Background: there is an overt bias between cardiovascular morbidity and mortality in male and female patients. Research of the past decades postulated that this difference could be due to the lipid-lowering effect of male sexual-steroids, that show decreased values in cardiovascular disease.
Methods: the aim of our study was to determine total serum testosterone and dehydroepiandrosterone sulfate (DHEA-S) on a peripheral arterial disease patient’s cohort (n=35), in comparison with a healthy control group, (n=23) and to establish correlations with other biological risk factors like serum lipids, C-reactive protein, plasma fibrinogen, and the ankle-brachial pressure index.
Results: our results showed that total serum testosterone and DHEA-S were significantly decreased in PAD patients in comparison to the control group. We could not observe any significant correlation with the presence of critical ischemia, the levels of total cholesterol, HDL-cholesterol, triglycerides, lipoprotein (a), C-reactive protein or plasma fibrinogen.
Conclusion: these results express that low androgen levels could be implicated in the pathogenesis of peripheral arterial disease, but testosterone and DHEA-S are not markers of disease severity. The elucidation of their exact role needs larger, population-based studies.
If the inline PDF is not rendering correctly, you can download the PDF file here.
1. Alzamora MT Forés R Pera G et al. Incidence of peripheral arterial disease in the ARTPER population cohort after 5 years of follow-up. BMC Cardiovasc Disord. 2016;16(1):8 DOI:10.1186/s12872-015-0170-6
2. George J Rapsomaniki E Pujades-Rodriguez M et al. How Does Cardiovascular Disease First Present in Women and Men? Incidence of 12 Cardiovascular Diseases in a Contemporary Cohort of 1 937 360 People. Circulation. 2015;132:1320-1328.
3. Criqui MH Aboyans V. Epidemiology of Peripheral Artery Disease. Circ Res. 2015;116:1509-1526.
4. Hak AE Witteman JCM De Jong FH et al. Low levels of Endogenous Androgens Increase the Risk of Atherosclerosis in Elderly Men: The Rotterdam Study. The Journal of Clinical Endocrinology & Metabolism. 2002;87(8):3632-3639.
5. Freeman BM Mountain DJ Brock TC et al. Low testosterone elevates interleukin family cytokines in a rodent model: a possible mechanism for the potentiation of vascular disease in androgen-deficient males. J Surg Res. 2014;190(1):319-27.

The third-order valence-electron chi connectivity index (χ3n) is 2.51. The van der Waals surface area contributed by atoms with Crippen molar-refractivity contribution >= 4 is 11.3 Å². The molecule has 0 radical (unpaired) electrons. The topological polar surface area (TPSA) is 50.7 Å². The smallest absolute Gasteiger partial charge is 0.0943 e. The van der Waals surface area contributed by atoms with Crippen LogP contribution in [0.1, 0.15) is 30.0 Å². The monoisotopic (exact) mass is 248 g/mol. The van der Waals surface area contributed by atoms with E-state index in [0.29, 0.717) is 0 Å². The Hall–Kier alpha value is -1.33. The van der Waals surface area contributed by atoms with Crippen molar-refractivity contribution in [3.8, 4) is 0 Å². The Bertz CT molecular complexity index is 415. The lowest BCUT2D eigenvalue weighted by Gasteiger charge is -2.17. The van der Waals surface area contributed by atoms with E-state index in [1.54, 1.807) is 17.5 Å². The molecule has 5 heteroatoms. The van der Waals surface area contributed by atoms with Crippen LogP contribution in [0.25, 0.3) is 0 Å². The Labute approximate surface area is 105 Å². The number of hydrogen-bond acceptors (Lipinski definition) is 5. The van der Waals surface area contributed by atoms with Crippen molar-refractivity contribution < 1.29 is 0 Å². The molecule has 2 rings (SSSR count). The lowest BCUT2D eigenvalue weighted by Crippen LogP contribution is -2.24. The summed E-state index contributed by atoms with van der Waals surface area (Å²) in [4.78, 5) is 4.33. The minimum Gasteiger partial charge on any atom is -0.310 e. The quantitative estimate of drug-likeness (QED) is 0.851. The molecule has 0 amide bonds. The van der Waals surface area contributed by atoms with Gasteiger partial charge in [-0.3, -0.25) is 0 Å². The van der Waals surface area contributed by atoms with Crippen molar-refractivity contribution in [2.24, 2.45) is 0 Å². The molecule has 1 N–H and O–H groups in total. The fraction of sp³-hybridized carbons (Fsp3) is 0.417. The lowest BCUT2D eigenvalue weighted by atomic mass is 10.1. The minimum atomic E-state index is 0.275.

6. Haring R Travison TG Bhasin S et al. Relation between sex hormone concentrations peripheral arterial disease and change in ankle-brachial index: findings from the Framingham Heart Study. J Clin Endocrinol Metab. 201196(12):3724-32.
7. Kiechl S Willeit J Bonora E Schwarz S Xu Q. No Association Between Dehydroepiandrosterone Sulfate and Development Atherosclerosis in a Prospective Population Study (Bruneck Study). Arterioscler Thromb Vasc Biol. 2000;20:1094-1100.
8. Price JF Lee AJ Fowkes FG. Steroid sex hormones and peripheral arterial disease in the Edinburgh Artery Study. Steroids. 1997;62(12):789-94.
9. Yeap BB Alfonso H Chubb SA et al. Lower plasma testosterone or dihydrotestosterone but not estradiol is associated with symptoms of intermittent claudication in older men. Clin Endocrinol (Oxf). 2013;79(5):725-32.
10. Bataille V Perret B Evans A. et al. Sex hormone-binding globulin is a major determinant of the lipid profile: the PRIME study. Atherosclerosis. 2005;179(2):369-73
11. de Keyser CE de Lima FV de Jong FH et al. Use of statins is associated with lower serum total and non-sex hormone-binding globulin-bound testosterone levels in male participants of the Rotterdam Study. Eur J Endocrinol. 2015;173(2):155-65.
12. Malkin CJ Pugh PJ Jones RD Jones TH Channer KS. Testosterone as a protective factor against atherosclerosis –immunomodulation and influence upon plaque development and stability. Journal of Endocrinology 2003;178:373–380.
13. Jin H Lin J Fu L et al. Physiological testosterone stimulates tissue plasminogen activator and tissue factor pathway inhibitor and inhibits plasminogen activator inhibitor type 1 release in endothelial cells. Biochem. Cell Biol 2007;85(2):246-251.
14. Jones RD Jones TH Channer KS. The influence of testosterone upon vascular reactivity. European Journal of Endocrinology 2004;151:29-37.
15. Price J Leng GC. Steroid sex hormones for lower limb atherosclerosis. Cochrane Database Syst Rev. 2012;10:CD000188 doi: 10.1002/14651858.CD000188.pub2
16. Tivesten A Mellström D Jutberger H. et al. Low serum testosterone and high serum estradiol associate with lower extremity peripheral arterial disease in elderly men. The MrOS Study in Sweden. J. Am. Col. Cardiol. 2007;50(11):1070-1076.